Police silence Sena’s Dussehra rally cry
The Shiv Sena’s four-decade-old tradition of holding its annual Dussehra rally at Shivaji Park seems to be in jeopardy.mumbai Updated: Sep 28, 2010 00:38 IST
The Shiv Sena’s four-decade-old tradition of holding its annual Dussehra rally at Shivaji Park seems to be in jeopardy.
The Mumbai police have denied the party permission to use loudspeakers for the rally because Shivaji Park is a silence zone. Joint commissioner of police (law and order), Rajnish Seth, said: “The permission for the use of loudspeakers has been denied as per the high court order.”
While the municipal corporation, which is the custodian of the ground, grants permission for its use, the police grant permission for the use of loudspeakers.
The high court has allowed silence zone norms to be relaxed at Shivaji Park only on three days a year, December 6 for Ambedkar Jayanti, the May Day parade and the Republic Day parade on January 26.
The Sena is planning to approach the high court. “We will follow the legal procedure. Neither the high court nor the police have specifically refused permission for the Dussehra rally,” said party spokesperson, Sanjay Raut. “For us, the Dussehra rally is not just a political event but a cultural one too. We are sure the high court will take note of our feelings.”
If denied permission to use speakers at Shivaji Park, the Sena may have to hold the rally at Bandra Kurla Complex or the Andheri sports complex.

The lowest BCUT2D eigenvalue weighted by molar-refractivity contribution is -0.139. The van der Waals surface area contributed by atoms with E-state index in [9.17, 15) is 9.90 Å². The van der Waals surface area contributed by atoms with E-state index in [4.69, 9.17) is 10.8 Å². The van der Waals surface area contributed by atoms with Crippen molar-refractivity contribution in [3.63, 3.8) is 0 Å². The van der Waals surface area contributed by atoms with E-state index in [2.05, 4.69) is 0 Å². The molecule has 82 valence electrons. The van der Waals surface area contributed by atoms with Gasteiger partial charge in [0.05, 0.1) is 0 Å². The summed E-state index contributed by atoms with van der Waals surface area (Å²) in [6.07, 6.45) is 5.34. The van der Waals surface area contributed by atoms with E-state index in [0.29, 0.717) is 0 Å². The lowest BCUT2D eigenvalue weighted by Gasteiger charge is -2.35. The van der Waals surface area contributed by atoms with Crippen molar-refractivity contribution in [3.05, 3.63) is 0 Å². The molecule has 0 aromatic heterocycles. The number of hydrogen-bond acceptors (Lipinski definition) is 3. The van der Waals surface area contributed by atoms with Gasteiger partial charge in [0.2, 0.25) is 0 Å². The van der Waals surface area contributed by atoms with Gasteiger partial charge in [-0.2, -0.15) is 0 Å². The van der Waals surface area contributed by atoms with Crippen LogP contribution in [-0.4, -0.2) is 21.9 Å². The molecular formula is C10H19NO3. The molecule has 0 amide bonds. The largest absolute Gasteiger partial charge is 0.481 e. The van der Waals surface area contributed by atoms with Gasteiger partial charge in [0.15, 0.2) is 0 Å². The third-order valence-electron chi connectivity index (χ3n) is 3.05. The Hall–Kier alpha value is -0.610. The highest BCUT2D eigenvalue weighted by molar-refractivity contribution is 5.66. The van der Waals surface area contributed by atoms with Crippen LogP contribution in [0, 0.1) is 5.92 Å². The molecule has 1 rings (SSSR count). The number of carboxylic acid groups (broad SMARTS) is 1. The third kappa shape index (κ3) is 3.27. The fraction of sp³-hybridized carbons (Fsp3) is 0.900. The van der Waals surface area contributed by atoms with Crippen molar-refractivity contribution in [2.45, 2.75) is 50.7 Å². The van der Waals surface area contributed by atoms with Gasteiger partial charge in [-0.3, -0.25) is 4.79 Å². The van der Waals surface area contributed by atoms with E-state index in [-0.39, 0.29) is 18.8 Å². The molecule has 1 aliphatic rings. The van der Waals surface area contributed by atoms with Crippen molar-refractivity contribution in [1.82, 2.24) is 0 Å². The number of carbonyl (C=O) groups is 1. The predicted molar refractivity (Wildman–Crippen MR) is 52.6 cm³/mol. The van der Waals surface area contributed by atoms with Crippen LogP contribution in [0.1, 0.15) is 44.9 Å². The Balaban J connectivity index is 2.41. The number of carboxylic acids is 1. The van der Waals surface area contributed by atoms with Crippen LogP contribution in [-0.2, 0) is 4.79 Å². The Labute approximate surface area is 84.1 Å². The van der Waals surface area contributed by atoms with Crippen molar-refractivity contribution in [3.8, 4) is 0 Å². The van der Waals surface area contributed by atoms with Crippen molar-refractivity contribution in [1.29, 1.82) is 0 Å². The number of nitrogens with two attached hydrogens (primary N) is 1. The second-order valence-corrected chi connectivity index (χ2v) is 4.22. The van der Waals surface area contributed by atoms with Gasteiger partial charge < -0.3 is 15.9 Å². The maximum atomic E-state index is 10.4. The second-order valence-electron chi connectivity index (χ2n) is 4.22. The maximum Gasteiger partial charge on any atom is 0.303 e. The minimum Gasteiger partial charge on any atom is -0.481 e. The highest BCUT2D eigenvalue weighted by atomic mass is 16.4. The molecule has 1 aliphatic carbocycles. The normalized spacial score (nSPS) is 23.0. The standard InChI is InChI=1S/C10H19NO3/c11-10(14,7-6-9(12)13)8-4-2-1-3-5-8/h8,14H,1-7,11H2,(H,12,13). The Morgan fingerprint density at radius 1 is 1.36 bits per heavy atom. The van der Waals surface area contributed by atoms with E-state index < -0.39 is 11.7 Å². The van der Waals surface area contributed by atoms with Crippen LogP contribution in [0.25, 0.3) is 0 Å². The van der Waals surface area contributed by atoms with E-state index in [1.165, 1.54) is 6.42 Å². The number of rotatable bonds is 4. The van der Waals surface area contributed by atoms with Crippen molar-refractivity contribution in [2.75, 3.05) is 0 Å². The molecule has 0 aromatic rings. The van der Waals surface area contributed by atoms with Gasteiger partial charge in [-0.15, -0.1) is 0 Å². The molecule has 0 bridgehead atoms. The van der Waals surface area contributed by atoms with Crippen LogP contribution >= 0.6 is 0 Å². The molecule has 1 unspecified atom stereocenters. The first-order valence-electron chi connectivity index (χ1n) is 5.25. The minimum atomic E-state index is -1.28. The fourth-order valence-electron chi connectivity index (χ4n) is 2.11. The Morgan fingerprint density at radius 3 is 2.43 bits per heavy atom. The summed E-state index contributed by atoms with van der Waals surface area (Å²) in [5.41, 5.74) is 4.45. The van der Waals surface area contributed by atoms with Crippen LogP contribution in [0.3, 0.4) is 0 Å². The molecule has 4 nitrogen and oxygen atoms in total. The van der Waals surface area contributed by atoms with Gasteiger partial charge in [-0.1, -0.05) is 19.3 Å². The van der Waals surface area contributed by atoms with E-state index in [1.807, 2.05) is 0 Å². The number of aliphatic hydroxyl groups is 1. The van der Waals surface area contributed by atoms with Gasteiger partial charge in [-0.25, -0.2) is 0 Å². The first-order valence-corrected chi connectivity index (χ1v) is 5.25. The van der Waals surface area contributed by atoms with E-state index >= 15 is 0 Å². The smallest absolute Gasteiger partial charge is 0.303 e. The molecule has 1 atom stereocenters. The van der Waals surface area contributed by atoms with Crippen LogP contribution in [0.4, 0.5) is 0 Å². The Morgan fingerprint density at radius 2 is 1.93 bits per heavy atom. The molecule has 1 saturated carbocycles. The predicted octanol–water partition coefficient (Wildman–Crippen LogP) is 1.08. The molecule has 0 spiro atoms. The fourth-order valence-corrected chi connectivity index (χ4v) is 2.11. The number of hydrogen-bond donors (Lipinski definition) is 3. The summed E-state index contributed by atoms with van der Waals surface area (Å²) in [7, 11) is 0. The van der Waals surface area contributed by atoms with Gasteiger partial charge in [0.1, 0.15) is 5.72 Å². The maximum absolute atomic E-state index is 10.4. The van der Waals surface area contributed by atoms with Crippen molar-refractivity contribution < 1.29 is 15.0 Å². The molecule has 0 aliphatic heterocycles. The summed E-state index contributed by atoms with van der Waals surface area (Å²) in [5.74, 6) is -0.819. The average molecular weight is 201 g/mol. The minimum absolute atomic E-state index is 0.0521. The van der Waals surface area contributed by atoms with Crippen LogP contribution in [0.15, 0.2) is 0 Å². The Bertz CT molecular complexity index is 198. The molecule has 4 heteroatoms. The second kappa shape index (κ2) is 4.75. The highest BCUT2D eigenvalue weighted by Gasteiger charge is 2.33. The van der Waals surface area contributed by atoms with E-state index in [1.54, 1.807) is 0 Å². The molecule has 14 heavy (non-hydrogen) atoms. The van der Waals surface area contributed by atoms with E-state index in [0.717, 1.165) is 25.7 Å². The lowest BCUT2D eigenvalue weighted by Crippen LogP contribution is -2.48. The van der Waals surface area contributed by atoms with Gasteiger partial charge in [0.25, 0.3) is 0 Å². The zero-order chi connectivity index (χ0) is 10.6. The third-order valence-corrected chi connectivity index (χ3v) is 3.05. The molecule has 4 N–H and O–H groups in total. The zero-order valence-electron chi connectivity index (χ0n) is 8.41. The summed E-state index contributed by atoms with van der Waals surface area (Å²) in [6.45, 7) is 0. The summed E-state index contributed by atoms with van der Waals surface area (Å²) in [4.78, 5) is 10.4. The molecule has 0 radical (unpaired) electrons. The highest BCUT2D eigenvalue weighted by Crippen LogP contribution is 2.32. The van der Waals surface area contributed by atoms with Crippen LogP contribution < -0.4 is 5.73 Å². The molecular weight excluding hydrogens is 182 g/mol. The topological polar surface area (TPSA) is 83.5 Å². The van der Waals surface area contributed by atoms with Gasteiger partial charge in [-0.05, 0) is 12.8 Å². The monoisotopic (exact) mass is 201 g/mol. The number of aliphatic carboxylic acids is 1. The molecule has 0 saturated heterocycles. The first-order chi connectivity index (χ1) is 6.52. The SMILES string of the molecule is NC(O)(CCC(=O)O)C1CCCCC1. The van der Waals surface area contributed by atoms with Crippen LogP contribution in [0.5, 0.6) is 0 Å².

The Dussehra rally is a grand annual event during which the party reaches out to its traditional voter base and makes its stand clear on various issues. The rally has been cancelled only twice in 45 years. In 2006, it was called off due to heavy rain and in 2009, the party held a joint pre-poll rally with ally, Bharatiya Janata Party, after Dussehra.
Sena chief Bal Thackeray addressed the rally every year, until 2008. After that, his son and party executive president, Uddhav Thackeray, took over.
The state’s environment department has drafted a notification relaxing silence zone norms. The law and judiciary department wants to consult the high court before going ahead. “The state will move an application before the high court this week seeking its concurrence on the relaxation. The court had, in its May order, said we can make our own laws on the silence zones,’’ a senior bureaucrat said requesting anonymity because he is not authorised to speak to the media.
There is hope for the Sena if the state changes the rules before Dussehra. The Sena is optimistic. “We are sure the rally will be held here this year too,” Raut said.